3] Contrast is the ratio of my Black Level to my Brightness. I try to achieve around 200 so the closest I do is set Brightness of 85 cd/m2 and set my Black Level to 0.4 cd/m2 (Brightness divided by Black Level = Contrast) so when the Target figures are set and the 'Achieved Results' come back it rounds it up to that 208:1 Contrast Ratio you see there.

    4] However, with an NEC and SpectraView monitor, you can 'target' your Contrast.

    I think I gave you the link before on NEC, but here it is again on how to achieve.

    You do need to read carefully because the first half just shows a 'set default' calibration results with a wild 900+ contrast result, you need to read all the way on what he does to get a

    Calibrating an NEC Monitor

    The reason you aim for the 190-230(max) Contrast Ratios is so you can achieve 'Paper White' which means you are targeting on your highly contrasted monitor with rich colors to tone it back down so you get 'realistic' Photographic Paper whites showing on your screen.
  • Trev... Very interesting. Thank you for the explanation. I do understand this. However, this brings up one more question in my mind. If you target the monitor for a good printing result on paper, how does that affect your image if your goal is not to print... but rather posting to the web? Would you calibrate your monitor differently?

    I ask this because, more times than not, my images end up on the web/facebook or some webpage. Let's say 90% are posted and 10% are printed. That being the ratio, should I still set my monitor to the "print" configuration or something else?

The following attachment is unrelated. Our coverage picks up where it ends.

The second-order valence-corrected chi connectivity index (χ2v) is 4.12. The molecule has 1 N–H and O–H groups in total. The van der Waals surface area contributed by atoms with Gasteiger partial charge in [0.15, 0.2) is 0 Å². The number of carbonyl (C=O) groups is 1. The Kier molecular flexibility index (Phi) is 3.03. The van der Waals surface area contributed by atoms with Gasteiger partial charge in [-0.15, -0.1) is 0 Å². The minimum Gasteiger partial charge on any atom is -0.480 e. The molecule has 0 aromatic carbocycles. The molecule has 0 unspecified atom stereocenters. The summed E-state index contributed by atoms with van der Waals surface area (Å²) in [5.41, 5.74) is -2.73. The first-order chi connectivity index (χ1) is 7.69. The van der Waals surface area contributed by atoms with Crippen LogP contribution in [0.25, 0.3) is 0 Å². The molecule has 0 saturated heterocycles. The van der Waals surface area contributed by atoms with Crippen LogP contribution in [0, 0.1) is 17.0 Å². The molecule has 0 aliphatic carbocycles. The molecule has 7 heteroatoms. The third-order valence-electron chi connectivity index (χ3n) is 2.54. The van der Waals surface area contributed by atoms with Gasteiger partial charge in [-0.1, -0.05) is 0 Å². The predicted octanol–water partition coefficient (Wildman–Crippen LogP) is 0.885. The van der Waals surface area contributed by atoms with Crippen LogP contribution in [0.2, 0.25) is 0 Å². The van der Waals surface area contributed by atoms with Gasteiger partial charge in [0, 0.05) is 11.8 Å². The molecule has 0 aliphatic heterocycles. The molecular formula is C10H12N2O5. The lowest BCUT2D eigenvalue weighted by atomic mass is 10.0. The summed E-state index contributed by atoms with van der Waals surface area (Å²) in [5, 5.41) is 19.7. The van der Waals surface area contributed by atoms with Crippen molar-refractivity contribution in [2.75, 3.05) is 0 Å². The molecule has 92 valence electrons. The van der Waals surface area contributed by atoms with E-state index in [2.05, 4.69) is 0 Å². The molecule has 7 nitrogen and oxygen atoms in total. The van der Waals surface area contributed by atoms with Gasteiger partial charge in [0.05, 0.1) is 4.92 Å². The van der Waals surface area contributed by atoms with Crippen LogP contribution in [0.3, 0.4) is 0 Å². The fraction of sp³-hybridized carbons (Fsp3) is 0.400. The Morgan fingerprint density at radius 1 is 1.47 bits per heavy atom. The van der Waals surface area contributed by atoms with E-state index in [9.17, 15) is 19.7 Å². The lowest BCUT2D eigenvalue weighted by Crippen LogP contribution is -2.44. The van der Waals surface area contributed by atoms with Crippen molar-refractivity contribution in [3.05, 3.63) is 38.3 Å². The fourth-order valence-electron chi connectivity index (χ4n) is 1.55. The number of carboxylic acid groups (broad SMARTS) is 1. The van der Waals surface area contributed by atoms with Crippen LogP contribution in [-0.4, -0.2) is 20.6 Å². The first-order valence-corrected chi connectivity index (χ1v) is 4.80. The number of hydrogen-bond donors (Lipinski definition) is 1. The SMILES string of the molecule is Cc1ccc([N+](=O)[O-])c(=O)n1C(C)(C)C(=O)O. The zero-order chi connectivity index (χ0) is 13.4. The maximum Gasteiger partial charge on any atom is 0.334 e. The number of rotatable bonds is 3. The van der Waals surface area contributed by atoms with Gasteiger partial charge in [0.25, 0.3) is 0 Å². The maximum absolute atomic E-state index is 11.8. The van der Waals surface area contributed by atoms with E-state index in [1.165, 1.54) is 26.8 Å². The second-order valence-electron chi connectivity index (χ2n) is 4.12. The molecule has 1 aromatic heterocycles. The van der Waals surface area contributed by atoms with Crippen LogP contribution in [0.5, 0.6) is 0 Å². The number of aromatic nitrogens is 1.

I hope you understand my question.
  • TrevTrev Moderator
    Most certainly understand.

    This is not a problem, 2 ways to go.

    1] Leave it as it is, post to web and it will look fine, not a problem at all.

    2] Create a new Profile, adjust to get very contrasty (if you want that) and rich colors then when you save that profile you will now have 2 profiles.

    So when printing, you would open SpectraView, click on the Profile for Printing and then edit image to suit.

    For web, same deal, but just click on the Web View, adjust to suit.

    Personally when I post to web, the only thing I change is the file itself as in reduced/sharpening @ 72 ppi.

  • Trev... monitor should be here next week. It is drop shipping from NEC. This has taken a long time to complete but my full system should be here next week. I hope to have updates soon.
  • TrevTrev Moderator
    Dave,

    Excellent. Your new system? What's the ETA on that also, got the PSU sorted?
  • Yes.. went to pay for it and noticed they didn't include my card reader. Yes, I just saw your eyes roll. Mine too. The system looks great but he had to order a card reader. Without that, I couldn't import my images from the camera disc. Anyway, everything should come in next week. I'll be out of town most of next week on business but will return Thursday evening. By then (keeping fingers crossed), everything should be sitting here waiting for me. Friday will most likely be the day I sit down with everything and start the process of getting PS and LR all set up. I've printed out the three different posts regarding moving fonts, setting up and calibrating the monitor and moving important directories for PS and LR. I'm ready for this to be completed.
  • TrevTrev Moderator
    Good to hear. Been a bit of a wait but will be worth it. :)